When we woke up this morning it was immediately clear that it wasn't going to be such a sunny day as yesterday. The sky was quite cloudy, but the weather forecast suggested that it was going to stay dry until mid-afternoon at least, so we were hopeful that we could fit in a day's worth of activities before things turned wet.
As this holiday was quite spontaneous we haven't done a lot of research in advance, so the plan for today was to follow two more recommendations from the tourist leaflet which we picked up in Aviemore. The first of these was to visit Craig Phadrig, a wooded hill above Inverness.
It was only a few miles away from where we are staying in Culloden, so we had soon arrived and were consulting the information board about walks. There seemed to be two marked trails, yellow and blue. The yellow was slightly longer, so we decided to start with that one.
The trail took us through a pleasant wooded landscape.
After 15 minutes or so of walking, we emerged at a viewpoint from where we could see out across the Moray Firth.
We'd soon completed the yellow walk, so began to follow the blue one instead. This one led more steeply uphill, towards an ancient hill fort on the top of the hill.
Once we got to the top we just had to imagine that there had once been a hill fort here There wasn't any visible trace of it.
The views were pretty though
Both walks complete, we got back in the car and set out on the road around Loch Ness again.
Not quite as sunny today, but it was still pretty. I read last night that Loch Ness is so deep, it contains more water than all the lakes in England and Wales combined
Our main destination of the day was a place called Glen Strathfarrar which, like Glen Affric, the leaflet had recommended as being a really beautiful spot.
We found it without too much difficulty, but what the leaflet hadn't explained was that the road through the glen is a gated private road and in order to enter by car, you need to have arranged a permit.
You can visit the glen on a bike or by foot without a permit, so we decided to walk and see how far we could get.
The small road runs through the glen for miles.
It follows the route of the river Farrar, which gives the glen its name.
At first the road led through forest, which was nice and shady.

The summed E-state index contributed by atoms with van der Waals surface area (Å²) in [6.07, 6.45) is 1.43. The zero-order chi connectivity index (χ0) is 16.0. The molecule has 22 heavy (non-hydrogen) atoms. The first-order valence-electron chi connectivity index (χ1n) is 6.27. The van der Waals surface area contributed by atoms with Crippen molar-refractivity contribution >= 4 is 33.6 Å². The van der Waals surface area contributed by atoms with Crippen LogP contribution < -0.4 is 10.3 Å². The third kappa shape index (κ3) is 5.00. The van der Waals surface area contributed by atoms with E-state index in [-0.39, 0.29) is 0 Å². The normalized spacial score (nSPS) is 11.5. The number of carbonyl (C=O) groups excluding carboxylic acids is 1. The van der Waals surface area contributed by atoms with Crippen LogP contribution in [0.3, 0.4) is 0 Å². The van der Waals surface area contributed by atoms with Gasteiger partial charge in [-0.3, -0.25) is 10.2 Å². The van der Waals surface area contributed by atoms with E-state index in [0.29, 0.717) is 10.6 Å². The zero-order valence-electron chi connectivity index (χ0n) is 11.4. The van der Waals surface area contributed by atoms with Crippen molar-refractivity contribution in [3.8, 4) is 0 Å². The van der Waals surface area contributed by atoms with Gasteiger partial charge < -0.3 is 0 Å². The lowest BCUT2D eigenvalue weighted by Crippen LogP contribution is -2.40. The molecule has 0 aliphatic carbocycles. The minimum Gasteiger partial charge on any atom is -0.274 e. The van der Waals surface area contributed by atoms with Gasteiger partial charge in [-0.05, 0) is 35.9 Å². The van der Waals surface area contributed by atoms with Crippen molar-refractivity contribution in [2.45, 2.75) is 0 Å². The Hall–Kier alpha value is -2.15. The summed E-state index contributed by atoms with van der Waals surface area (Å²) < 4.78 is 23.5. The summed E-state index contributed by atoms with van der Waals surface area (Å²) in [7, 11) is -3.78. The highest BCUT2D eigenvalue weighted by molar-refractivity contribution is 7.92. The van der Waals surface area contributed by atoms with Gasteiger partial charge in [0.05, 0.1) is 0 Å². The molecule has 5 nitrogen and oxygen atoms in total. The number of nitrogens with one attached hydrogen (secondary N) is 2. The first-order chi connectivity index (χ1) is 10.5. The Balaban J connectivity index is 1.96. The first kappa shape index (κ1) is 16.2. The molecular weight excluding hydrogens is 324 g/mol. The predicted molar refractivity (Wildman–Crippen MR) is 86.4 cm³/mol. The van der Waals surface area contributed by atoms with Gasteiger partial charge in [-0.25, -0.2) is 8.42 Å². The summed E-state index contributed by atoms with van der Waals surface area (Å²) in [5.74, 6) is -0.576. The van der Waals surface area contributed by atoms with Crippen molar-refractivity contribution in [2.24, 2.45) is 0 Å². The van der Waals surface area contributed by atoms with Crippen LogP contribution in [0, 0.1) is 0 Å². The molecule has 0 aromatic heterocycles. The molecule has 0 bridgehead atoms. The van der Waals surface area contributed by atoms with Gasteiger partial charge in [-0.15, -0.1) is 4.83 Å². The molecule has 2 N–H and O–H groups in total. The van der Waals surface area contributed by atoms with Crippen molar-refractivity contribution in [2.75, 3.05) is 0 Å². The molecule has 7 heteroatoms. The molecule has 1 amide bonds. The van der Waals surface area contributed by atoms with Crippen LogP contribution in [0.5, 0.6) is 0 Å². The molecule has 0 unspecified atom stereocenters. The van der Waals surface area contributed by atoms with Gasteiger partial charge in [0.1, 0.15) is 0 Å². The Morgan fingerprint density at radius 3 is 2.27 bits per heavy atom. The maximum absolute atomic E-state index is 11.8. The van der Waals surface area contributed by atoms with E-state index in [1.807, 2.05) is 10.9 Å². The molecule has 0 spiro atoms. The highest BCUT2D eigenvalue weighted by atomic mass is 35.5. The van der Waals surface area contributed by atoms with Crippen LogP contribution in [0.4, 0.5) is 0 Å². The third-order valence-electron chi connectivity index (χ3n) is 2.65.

Then the landscape began to open up a bit and we got some better views
Although we were walking on a road, there wasn't a lot of traffic.
At one point we were passed by the postman and another time a jeep with people sitting on the roof(!) whizzed past us.
Otherwise it was very quiet and peaceful.
We didn't meet any other walkers and only a couple of people cycled past us.
This was definitely a good place to come to achieve social distancing
The road climbed upwards for a while, leading towards a flatter boggy area.
There was so much heather here.
From looking at the map, we could tell that there were several lochs in the glen and we were hoping that we might be able to walk as far as the first of these.
Unfortunately, as we walked further it became clear that the weather up ahead of us wasn't too good.
We persevered for a while, but the clouds looked progressively darker and then we felt the first spots of rain start to fall.
We made the decision to turn around, in the hope that we could out-walk the rain back to the car park
Surprisingly, we actually managed this and the return route looked a lot brighter
We followed the road the way we had come, through the forest...
...and alongside the river.
By the time we got back to the car we were both rather tired, having clocked up over 24,000 steps! We were definitely in need of a rest, but there was one final destination which we wanted to investigate: a waterfall called Dog Falls which we had seen signposted at the start of Glen Affric yesterday. We were only a few miles away from the road to Glen Affric and it was a very scenic drive.
We found the car park for Dog Falls and paid £1 to park, then followed a signposted trail towards the falls.
They weren't very far away, but when we got there we found them somewhat... underwhelming! The viewpoint wasn't as good as the one at Plodda Falls yesterday, so for a start it was difficult to even see the waterfall (it starts in the bottom left hand corner of this photo).
There were some nice views down the river, though.
Eventually Tim found a part of the viewpoint where he could hold his phone over the fence and get a shot of the actual waterfall
I guess it might have been more impressive if we hadn't been to Plodda Falls yesterday!
We turned around and walked back along the river towards the car, passing another small waterfall on the way.
It was around 5pm by this point and starting to spot with rain, plus we were getting close to having walked 30,000 steps, so it felt like time to head back to Culloden and get some food